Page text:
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Right History

Illustration by Pat Bagley on Cagle Cartoons.

Moral Snobbery, Snarky Comments, and Mockery Rarely Win Converts

We often hear criticism of oppressive political and religious leaders phrased as, “They’re on the wrong side of history.” It’s comforting to know that we’re right and they’re wrong.

But it’s also true that "History is written by the victors."

When I researched the Upstairs Lounge fire in the late 1980s, I was struck by many inconsistencies. Several articles mentioned “burglar bars” on the windows, but a dozen people escaped through those windows. A coroner’s report listed one victim as white when he was a moderately dark-skinned black man. Survivors I spoke with told me other conflicting details.

Ultimately, I had to make sense of the material and construct what seemed to me the most likely version of “reality.”

So the question we need to ask about our current political instability is, “Who is going to win the battle between right-wing authoritarianism and human rights?” The fact that we want the answer to be “human rights” doesn’t mean it will be.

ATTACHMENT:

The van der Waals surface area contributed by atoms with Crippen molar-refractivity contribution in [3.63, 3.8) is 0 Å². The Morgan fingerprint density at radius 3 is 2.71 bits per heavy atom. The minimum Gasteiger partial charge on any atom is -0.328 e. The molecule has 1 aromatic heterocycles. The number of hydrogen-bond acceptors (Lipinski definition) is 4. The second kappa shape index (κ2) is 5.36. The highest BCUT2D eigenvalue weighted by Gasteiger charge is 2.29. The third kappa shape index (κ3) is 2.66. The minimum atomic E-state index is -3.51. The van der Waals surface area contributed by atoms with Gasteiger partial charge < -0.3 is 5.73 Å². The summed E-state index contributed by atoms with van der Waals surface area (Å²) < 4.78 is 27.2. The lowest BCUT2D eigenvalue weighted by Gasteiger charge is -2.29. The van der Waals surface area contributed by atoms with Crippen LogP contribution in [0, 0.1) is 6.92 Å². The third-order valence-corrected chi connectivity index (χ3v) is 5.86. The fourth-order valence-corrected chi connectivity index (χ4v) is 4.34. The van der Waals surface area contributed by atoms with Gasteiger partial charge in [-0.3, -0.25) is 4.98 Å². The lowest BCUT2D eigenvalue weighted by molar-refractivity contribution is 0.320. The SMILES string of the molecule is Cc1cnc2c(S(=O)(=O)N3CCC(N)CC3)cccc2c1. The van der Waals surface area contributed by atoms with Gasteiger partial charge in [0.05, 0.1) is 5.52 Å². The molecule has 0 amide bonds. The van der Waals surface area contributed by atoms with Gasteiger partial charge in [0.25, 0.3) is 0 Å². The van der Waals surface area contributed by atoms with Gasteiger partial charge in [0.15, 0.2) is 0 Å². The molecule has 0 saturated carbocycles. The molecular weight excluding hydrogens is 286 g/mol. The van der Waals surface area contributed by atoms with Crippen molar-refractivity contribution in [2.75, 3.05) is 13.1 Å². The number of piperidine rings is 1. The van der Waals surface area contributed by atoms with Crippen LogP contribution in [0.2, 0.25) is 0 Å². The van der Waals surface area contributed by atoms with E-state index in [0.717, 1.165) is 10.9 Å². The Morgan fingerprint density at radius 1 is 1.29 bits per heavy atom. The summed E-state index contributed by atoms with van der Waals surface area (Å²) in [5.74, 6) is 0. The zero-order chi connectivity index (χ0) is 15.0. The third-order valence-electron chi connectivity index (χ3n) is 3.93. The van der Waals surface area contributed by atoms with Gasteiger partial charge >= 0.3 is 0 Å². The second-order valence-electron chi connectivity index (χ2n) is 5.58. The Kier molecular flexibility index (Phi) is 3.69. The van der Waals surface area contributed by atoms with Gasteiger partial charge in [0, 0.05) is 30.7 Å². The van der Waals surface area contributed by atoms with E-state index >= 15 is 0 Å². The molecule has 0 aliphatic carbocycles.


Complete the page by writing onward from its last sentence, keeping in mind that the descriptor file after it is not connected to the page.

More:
We’re more aware than most that human rights have lost that battle repeatedly throughout history. In the U.S., we’ve oppressed the indigenous peoples who were here before us, we’ve oppressed Africans brought over as slaves as well as their descendants. We forced workers into unsafe conditions. We created a Chinese Exclusion Act, interned Americans of Japanese descent. We put LGBTQ folks in prison, denied them housing and jobs.

We must work smarter to ensure that history books in years to come prove that racial, social, and economic justice are the right choice.

Even now, we’re increasing the size of our homeless population every day.

We have more incarcerated citizens per capita than any other nation on the planet.

We’re the only industrialized nation in the world without universal healthcare.

The list of oppressive policies past and present could go on and on.